Garbagea is artist Asher Jay's response to the plastic gyres polluting our oceans.
Asher wanted to raise awareness about the trouble with single use plastic and plastic pollution in an engaging way. Garbagea imagines those gyres as living continents and explores our culture of waste. I think this project is fascinating, and Asher was kind enough to answer some questions about the project, what inspired it, and where it's going.
GreenUPGRADER: Tell me a bit about what inspired you to launch Garbagea.
Asher Jay: When I first learned about the plastic gyres, I was overwhelmed by the sheer size of the trash vortexes polluting the oceans. Until then, I had not been aware of the extent to which our current consumption patterns were impacting marine ecosystems and the myriad life forms they supported. It was when I came face to face with the devastating effects of post consumer waste on oceanic flora and fauna that I truly internalized the struggles embraced by wildlife each day to overcome what man has done to their habitats.
What was intended as a vacation quickly altered course and became my first hands-on conservation campaign when a rickety propeller plane deposited me on Agatti, an incredulously small litter infested island off the coast of India. Agatti is a part of the Lakshadweep coral atolls. Praised frequently by tourist brochures for its breath taking reef systems, vast array of marine wildlife, turquoise blue lagoons, incredible dive spots, silvery white sandy beaches, mangroves and lushgreen coconut palms, Agatti is rendered to be a true tropical paradise; however this alluring description failed to translate past the page into reality.
Agatti, Kavaratti, Kadmat and Bangaram, the four most sought after island destinations in Lakshadweep are so debilitated by the ever expanding demand for seafood, and contaminated by apathetic litterbug visitors and neglected by myopic indigenous bureaucrats that contrary to promotional testimonies, this place seems to presage an anthropogenically induced sixth mass extinction. I spent my hours on Agatti, persuading hotel staff to snorkel along the shores armed with the necessary equipment to collect the extensive range of plastic waste lining the seabed. As a firm believer of the credo ‘practice what you preach’, I led each clean-up expedition. The few employees that tagged along did so merely to earn my approval, but they did not understand the brevity of the damage that had been done to this once beautiful scenery which served as a home to all the species the locals had come to depend on for their livelihoods.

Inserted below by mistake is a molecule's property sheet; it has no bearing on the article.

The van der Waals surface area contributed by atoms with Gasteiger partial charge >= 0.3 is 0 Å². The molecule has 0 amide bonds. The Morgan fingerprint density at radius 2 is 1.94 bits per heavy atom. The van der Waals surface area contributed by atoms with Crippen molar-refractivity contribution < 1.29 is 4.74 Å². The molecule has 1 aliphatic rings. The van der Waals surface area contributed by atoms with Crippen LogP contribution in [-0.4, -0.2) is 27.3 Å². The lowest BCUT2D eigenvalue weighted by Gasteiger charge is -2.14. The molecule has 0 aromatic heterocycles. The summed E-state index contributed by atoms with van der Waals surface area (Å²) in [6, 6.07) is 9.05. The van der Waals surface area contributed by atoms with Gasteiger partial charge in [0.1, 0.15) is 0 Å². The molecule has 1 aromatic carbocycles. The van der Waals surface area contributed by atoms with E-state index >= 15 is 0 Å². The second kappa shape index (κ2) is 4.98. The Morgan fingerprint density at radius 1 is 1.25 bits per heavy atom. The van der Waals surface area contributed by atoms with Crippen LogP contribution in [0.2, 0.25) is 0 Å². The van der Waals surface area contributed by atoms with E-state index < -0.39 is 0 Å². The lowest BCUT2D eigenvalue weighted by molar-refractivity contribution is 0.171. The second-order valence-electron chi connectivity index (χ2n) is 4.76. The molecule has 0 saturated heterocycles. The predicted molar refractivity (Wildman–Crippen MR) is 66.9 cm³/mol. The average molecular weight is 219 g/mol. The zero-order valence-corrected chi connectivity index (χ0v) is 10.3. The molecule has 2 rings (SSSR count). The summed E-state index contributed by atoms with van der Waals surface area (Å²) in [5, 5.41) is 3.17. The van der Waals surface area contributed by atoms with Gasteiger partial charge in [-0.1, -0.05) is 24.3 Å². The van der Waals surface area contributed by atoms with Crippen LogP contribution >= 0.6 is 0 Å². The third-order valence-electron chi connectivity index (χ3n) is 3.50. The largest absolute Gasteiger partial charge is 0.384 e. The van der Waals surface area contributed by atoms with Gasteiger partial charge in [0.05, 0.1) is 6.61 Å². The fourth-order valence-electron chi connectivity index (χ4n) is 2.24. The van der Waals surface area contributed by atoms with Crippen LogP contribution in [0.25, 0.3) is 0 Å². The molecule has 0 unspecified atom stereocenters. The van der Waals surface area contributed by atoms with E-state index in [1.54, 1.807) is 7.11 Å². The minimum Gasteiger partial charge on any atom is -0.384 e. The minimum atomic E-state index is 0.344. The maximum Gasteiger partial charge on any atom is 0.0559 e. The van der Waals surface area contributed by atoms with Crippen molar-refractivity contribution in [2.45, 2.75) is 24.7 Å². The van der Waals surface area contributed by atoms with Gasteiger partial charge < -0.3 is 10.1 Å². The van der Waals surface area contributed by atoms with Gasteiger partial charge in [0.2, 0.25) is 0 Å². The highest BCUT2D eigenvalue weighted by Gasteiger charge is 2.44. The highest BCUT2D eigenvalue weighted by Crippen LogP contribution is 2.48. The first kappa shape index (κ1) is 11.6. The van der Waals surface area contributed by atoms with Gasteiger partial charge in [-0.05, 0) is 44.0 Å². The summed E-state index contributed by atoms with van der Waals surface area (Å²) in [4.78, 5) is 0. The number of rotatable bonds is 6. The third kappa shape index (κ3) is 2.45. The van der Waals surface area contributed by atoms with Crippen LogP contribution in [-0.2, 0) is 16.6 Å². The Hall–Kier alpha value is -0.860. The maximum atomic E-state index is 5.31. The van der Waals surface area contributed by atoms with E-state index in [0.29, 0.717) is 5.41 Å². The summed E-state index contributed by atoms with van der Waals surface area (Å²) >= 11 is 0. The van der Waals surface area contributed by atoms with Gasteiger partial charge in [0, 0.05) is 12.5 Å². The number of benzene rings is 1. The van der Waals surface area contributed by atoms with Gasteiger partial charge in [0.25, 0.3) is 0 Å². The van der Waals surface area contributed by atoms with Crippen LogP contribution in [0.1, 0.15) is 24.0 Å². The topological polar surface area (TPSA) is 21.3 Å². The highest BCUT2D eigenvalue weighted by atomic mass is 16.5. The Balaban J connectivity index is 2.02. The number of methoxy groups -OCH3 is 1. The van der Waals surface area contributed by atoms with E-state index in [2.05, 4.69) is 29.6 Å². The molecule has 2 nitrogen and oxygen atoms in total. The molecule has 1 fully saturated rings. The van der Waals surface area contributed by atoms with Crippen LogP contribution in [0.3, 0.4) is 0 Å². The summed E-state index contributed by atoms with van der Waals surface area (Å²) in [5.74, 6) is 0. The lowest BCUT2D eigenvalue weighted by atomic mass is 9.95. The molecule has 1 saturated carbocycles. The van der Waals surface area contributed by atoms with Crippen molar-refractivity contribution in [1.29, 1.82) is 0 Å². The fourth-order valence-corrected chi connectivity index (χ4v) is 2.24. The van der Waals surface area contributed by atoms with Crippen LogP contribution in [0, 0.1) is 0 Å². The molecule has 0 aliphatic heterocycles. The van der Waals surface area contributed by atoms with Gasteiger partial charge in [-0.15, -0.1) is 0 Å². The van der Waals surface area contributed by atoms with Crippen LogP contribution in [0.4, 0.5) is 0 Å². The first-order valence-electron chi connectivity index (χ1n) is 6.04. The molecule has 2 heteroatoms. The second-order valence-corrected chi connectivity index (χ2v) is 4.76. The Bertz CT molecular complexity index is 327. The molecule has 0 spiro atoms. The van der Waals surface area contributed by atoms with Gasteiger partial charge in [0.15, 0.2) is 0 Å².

The fishermen did not comprehend their interdependent relationship with their environment or the economic ramifications of harvesting without book keeping. Although the math is more common sense than computation, it was hard to convey the financial doom they would elicit from crippling the sole natural resource that kept their island economy afloat. The local government was in no rush to educate the residents as they were financially benefiting from cutting corners, bleeding profits into their avaricious pockets. The expansion of the local airstrip was in fact happening at the cost of the blue enveloping it, for all the waste from the construction of the airstrip was being released into the unsuspecting aquamarine waters. It pained me to see magnificent sea turtles swim up to the shores in search of food, appetites teased by shimmering sheaths of plastic that closely resemble their natural dietary choice, jellyfish. Sea turtles were consuming liberal portions of plastics and effluents each day. We lost two turtles over the ten days that I was there: one drowned from malnourishment and the other on account of severe injuries inflicted by a boat’s rudder. I saw large parrot fish routinely swimming on their side along the piers, staring at the stars with one desperate eye as they struggled to stay buoyant. Instead of figuring out why so many of the reef’s fish were stranding along the piers on account of ‘swim-bladder disease’ the local fisherman just circled around these incapacitated aquatic craniates with nets, in the hopes of adding it to their day’s catch.